Harvest Bbile Chapel is a non-denominational megachurch with 12,000 members in weekly attendance. Located in the Chicago suburbs, Harvest has seven campuses in Illinois and one campus in Naples, Florida. James MacDonald founded Harvest in 1988 and has been the senior pastor of the church for over 30 years. He also has a popular radio ministry called Walk in the Word that is broadcast on over a thousand radio stations. The list could go on and on of ways Harvest has been influential in American Christianity and the global church through church planting, through music, and through their ministerial association. It’s a massive ministry.
But it also faced significant challenges. Leadership has been questioned. A blog called Elephant’s Debt has spent years looking into (among other things) financial issues and transparency issues within this church. Two founders of the blog, their spouses, and another investigative writer named Julie Roys were all sued by Harvest last year for defamation. The suit was later dropped.
On Wednesday, the elders of Harvest announced that MacDonald will be taking an indefinite sabbatical. The statements from MacDonald and the elder board do not get into specifics. The elders state:
We have tried a variety of different strategies to address external criticisms over the past several years. It has become apparent that these efforts have failed to fully identify and address our personal failures, sins, and errors in leadership, thus perpetuating a continuation of the criticism. In prayerful reflection upon all that has happened and how we got here, a private meeting of the Executive Committee of the Elders on Monday, January 14, led to the decision to be part of a peacemaking process that seeks both reconciliation and change where needed
In his statement, James MacDonald said:
I have carried great shame about this pattern in certain relationships that can only be called sin. I am grieved that people I love have been hurt by me in ways they felt they could not express to me directly and have not been able to resolve. I blame only myself for this and want to devote my entire energy to understanding and addressing these recurring patterns.
I think it’s a sad situation. I started going to church when I was 18 and was really curious to learn as much about the Bible as I could. I stumbled upon Walk in the Word. I can still think of several sermons (and even Bible passages he referenced within the sermons) that impacted me over the years. When I moved to Illinois for seminary, I attended his church for a few months. I take no joy in this and write about it only because it’s newsworthy.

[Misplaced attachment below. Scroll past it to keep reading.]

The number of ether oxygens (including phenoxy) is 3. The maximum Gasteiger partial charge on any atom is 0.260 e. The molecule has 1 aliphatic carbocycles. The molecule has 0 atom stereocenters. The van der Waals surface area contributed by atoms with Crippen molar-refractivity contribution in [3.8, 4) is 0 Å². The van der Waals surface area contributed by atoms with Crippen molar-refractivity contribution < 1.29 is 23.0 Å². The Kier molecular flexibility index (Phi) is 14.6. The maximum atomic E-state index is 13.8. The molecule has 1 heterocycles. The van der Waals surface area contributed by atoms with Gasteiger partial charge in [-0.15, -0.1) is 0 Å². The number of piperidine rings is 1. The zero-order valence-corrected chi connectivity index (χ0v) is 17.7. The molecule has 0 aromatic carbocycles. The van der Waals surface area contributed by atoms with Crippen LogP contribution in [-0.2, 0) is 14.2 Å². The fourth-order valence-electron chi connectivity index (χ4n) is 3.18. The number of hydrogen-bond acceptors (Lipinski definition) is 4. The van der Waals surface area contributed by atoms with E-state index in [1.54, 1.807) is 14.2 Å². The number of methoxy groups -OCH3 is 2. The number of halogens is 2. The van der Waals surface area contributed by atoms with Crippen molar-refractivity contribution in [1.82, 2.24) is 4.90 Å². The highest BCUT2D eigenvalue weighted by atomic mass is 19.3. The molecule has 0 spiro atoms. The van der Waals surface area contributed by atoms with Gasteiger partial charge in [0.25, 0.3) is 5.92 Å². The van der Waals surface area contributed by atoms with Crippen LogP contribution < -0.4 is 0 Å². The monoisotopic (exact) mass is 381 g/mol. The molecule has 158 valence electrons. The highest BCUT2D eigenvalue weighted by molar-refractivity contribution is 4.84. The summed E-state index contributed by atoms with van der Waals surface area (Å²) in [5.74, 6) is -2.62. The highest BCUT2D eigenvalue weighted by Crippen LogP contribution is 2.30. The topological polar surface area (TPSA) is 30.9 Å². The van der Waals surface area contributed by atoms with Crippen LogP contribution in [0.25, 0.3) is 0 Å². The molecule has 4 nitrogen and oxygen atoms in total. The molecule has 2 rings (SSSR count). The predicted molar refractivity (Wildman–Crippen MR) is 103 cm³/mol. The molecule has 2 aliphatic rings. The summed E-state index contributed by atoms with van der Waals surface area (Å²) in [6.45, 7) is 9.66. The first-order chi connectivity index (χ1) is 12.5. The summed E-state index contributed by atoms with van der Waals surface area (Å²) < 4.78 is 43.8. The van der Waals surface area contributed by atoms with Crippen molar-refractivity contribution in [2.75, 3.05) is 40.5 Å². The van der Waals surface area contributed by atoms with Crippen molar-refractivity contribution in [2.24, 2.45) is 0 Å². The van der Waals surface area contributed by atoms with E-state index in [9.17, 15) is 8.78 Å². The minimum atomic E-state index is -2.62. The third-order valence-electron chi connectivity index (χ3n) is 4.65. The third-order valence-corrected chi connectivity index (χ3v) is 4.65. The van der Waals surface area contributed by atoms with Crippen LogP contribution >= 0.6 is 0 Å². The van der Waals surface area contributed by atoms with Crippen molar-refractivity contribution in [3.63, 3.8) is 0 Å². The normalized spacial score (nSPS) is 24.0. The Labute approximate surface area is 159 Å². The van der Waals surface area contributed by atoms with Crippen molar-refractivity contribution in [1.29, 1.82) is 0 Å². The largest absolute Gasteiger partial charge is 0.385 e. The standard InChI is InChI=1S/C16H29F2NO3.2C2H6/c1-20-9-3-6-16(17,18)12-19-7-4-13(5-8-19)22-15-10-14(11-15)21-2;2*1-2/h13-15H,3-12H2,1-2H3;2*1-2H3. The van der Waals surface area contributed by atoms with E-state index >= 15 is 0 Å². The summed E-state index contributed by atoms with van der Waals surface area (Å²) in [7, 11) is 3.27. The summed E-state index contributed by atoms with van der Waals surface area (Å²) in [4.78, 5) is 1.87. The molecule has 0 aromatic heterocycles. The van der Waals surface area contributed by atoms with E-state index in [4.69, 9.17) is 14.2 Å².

It’s an unfortunate situation.
There is one thing about this week’s revelation that I find troubling, from a perspective of church governance.
If a pastor needs to to take a sabbatical due to sin issues, does that mean the leadership of the church sees him as Biblically disqualified? In the statement from the church and their pastor, he says he might still preach at their Naples campus. The statement
from the elders said: “He may continue preaching at Harvest Naples through some of the winter months and will be on sabbatical, pending the completion of the reconciliation process and a full report to the congregation.”
He’s taking a sabbatical or he’s not. They’re making this as clear as mud.
I understand and appreciate wanting to be thorough. But so far, the handling of this situation is already undermining its credibility in the sense that a person who’s been hampered by sin issues, by his own admission; an elder board who’s already struggled in handling the situation, by their own admission. Just giving an outsider perspective that it still doesn’t look like they’re taking meaningful steps to address the criticisms and issues that have gotten them into this situation.
Prediction: a few months will go by, they’ll say everything is better and things are stronger within the leadership than ever before, the pastoral sabbatical will end.
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Josh Benner is the associate pastor at Cornerstone Evangelical Free Church in Fergus Falls, Minnesota and has a Master of Divinity from Trinity Evangelical Divinity School. He enjoys writing about faith and culture. He lives with his wife Kari in Minnesota.
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